5/10/2005

The Evolution of Spirituality

As I mentioned in my previous posts, I am now planning on commenting on Elder Packer's "The Law and the Life". This post is not intended to have much anything to do with what Elder Packer says in that talk, so I hope you will forgive the digression. In this post a plan to propose a mechanism by which God might have guided the evolution of man. I did not think to even suggest any new mechanisms for some weeks or even months to come but this one seems appropriate now for two reasons: 1) it is a fair example of what I meant in my previous post when I suggested that we not only account for evolution, but embrace it. 2) I've never heard anybody suggest this before so it kind of excited me a bit.

While I still plan on posting a bit on Adam and Essentialism in the near future, I must briefly mention that this idea follows quite naturally from the ideas already presented regarding spirit birth. If we are really to embrace the gradualism inherent in evolution we should not hold out for an all-or-nothing kind of spirit birth. While we can consider Adam to have been the first "full" spirit child of God, those who lived with him, their descendants as well as all of their relatively recent ancestors should not be regarded as mere animals.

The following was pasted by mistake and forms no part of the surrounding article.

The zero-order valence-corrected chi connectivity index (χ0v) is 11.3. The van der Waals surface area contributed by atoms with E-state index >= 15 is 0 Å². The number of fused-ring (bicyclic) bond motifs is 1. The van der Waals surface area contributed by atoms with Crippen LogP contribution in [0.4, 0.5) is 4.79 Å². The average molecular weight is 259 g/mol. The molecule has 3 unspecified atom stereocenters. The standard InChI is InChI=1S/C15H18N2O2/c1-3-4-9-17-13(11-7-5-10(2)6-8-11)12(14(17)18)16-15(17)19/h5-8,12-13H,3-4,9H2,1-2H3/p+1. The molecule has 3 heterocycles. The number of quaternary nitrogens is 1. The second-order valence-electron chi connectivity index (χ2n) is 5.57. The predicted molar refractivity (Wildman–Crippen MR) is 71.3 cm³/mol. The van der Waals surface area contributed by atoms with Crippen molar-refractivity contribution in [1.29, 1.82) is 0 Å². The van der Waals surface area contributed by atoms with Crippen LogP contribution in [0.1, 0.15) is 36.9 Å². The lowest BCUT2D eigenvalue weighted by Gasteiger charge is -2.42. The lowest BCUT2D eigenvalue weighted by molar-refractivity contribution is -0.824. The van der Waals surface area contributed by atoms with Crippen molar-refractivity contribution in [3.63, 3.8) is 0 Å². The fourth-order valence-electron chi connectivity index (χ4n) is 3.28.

They to were spirit children of God to one extent or another. The further back we trace the lineage, the less child-like and more pet-like they become if we are to consider animal spirits to be spirit-pets of God. This, I would suggest, is not due to God creating them as man's inferior for him to do whatever he wants with them. I would suggest that the spirits of animals are also intelligences, though far less intelligent than us. Remember, in the Book of Abraham, intelligences are always more or less intelligent than others, all the way up to Christ and all the way down to..... what? I suggest hominids and then other animals. I shall treat this subject in more detail in the essentialism post.